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## Tuesday 15 May 2018

### I read this: Chess Variants and Games for Intellectual Development and Amusement

Chess Variants and Games for Intellectual Development and Amusement by AV Murali is not a book about Chess. If it's about anything it's about geometry, puzzles, and education. It’s like Hoyle’s Book of Games but instead of well-established games, it has speculative and creative modifications to chess.

In this 350-odd-page book there are more than 100 suggested games. In many of them, especially in the first of three parts of the book, an alternative board geometry is suggested, such as a hexagon grid, a set of intersecting ellipsoids, or even a hyperbolic surfaces. The rules of the pieces are them made to work in that geometry as best they can.

Each game includes the following:

-         A king, whom makes one move in any direction and needs to be checkmated (or captured) for a player to be defeated.
-         Many pawns, whom are in the front to protect other pieces and which move slowly across the board.
-         A few bishops which move in one fashion.
-         A few rooks which move in a complementary fashion.
-         A few knights, which move in a way that is a combination of the bishop and rook moves.
-         A queen, which may move either as a bishop or a rook, but not both at once.

The information about each variant is bare. Only a diagram of the starting setup, a description of the moves, and key deviations from the Orthodox chess rule set are included.

Sometimes even some rules are left to the reader to interpret. One of the described variants restricts the kings to the middle 4x4 squares of an orthodox 8x8 square board, and restricts all other pieces to the remaining outer 48 squares. (As shown in Figure 1 here, or Figure 2.39 in the book) However, it's unclear if pieces can pass through the middle part without ending there or if they can only traverse along the outside squares. In the traverse-only interpretation, bishops are nearly useless, so the cannot-land interpretation is the reasonable assumption.

 Figure 1

From an academic standpoint the lack of citations is frustrating. For example there is one variant that the author calls ‘long board chess’ which is played on a 4 by 16 board. In this variant, each player’s pieces fully occupy the four ranks at the ends of the board, with the pawns forming the front two rows. This is actually a variant of the ancient Indian version of chess, chaturanga. Both chaturanga and the long board variant are described in the 1960 book Chess Variations, Ancient, Regional, and Modern by John Gallon (reviewed in the blog post in this link). Murali's book does not mention chaturanga or Gollon’s book when talking about this variant. I suspect that Murali simply came up with the variant independently, but it would have been nice to have seen that the research was done on what already existed. Similarly, there is variant that Murali refers to as ‘infinite board chess’, which looks like an existing variant called infinite chess, described in this video that is part of PBS’s Infinite Series but with a few rules changed.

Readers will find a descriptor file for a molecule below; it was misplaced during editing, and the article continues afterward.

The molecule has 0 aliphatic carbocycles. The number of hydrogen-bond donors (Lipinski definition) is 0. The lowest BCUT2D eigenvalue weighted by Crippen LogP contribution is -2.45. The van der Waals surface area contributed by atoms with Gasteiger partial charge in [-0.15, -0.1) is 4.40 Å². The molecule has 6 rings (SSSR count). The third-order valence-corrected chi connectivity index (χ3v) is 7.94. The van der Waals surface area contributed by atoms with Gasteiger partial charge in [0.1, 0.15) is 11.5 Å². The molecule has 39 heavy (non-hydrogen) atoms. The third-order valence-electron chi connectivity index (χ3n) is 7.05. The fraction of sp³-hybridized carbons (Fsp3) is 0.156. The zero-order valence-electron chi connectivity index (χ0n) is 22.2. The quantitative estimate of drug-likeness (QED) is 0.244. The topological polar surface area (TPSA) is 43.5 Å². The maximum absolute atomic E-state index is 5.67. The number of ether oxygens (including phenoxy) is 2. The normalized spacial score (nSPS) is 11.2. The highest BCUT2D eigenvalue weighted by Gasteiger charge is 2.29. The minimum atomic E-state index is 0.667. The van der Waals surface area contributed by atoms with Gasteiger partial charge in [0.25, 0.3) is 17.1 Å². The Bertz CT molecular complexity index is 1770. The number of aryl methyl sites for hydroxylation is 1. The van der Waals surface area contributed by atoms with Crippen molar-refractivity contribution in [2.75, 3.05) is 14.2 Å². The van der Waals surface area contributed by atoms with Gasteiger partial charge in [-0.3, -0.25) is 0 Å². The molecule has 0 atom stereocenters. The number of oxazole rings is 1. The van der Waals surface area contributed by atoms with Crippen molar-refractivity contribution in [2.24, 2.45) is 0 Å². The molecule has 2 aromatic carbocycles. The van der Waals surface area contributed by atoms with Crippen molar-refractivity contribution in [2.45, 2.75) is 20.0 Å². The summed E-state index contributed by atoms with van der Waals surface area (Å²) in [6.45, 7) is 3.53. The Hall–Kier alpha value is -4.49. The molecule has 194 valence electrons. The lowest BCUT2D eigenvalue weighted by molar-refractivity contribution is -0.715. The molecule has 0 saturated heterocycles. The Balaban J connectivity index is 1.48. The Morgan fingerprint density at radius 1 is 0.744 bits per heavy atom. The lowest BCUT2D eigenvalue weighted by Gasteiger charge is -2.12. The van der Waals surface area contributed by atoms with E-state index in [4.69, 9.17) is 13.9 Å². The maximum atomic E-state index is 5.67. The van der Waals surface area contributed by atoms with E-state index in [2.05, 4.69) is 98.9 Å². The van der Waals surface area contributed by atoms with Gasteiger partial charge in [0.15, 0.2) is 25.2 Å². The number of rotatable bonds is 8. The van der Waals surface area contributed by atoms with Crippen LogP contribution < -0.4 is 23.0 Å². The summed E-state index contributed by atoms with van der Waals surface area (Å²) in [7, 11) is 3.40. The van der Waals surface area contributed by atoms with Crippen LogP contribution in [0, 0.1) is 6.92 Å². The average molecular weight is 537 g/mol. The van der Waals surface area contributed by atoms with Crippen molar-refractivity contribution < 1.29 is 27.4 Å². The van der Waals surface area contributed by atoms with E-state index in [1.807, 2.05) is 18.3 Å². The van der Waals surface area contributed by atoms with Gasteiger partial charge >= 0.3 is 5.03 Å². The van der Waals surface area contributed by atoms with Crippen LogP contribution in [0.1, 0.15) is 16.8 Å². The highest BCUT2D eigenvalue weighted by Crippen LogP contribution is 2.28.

This is what I mean when I say this book is more about geometry than Chess. There is no in-depth analysis of strategies on these boards, it is more of a list of suggested mathematical exercises that involve chess. Amazon even lists the book under self-help, which is a better categorization than game analysis.

That being said, a major advantage to this approach is that many variants are showcased in relatively few words. A disadvantage is that without much analysis or discussion of each variant, it's hard to tell which ones are theoretically interesting without going through the work of trying a few of them yourself.

There are a few more notable ideas worth some play and analysis. In the diminishing board variant, after a certain number of moves, the board shrinks and any pieces that were on the board’s edge are considered captured. One such game could starts as a 10-by-10 board and after 20 moves it could diminish to an 8-by-8 board. After 40 moves, only a 6-by-6 board could remain. This leads to an alternate check and checkmate, because a king can be captured this way too (in reality the game would end in a checkmate the turn before the board diminishes, because that’s when capture would be unavoidable).  This variant feels like a chess version of a game like Ultra Hardcore Minecraft, Fortnite and Battle Royale, in which a large number of players fight to survive in an ever-diminishing landscape.

Another interesting variant was one where the board had one or two pinch points in the middle of the board (see Figure 2). When occupying such a point, a piece would effectively have an increased range of places it could move to. In this variant, in order to avoid a traffic jam, pawns are allowed to jump over the pinch points and continue in their respective files.

 Figure 2

One more idea from this book worth exploration is the idea of enhancer pieces. One such piece is the enabler, which can occupy the same space as another friendly piece. A peace that starts on an enabler may move twice that turn. Other such enhancer pieces are the angel and the devil. If the angel occupies the same space as a friendly piece, that piece cannot be captured. Likewise if the devil occupies the same space as an opposing piece, that piece may not capture. All of these enhancer pieces move as knights, cannot capture or be captured, and cost a turn to move. If a piece and an enhancer occupy the same space, that does not grant the ability to move both objects together in one turn.

(I'm skeptical about the angel because it makes the king invincible, and even immune to check, so perhaps with it there's a way to force a stalemate every game.)

Some of these themes are visited again in my review of New Rules for Classic Games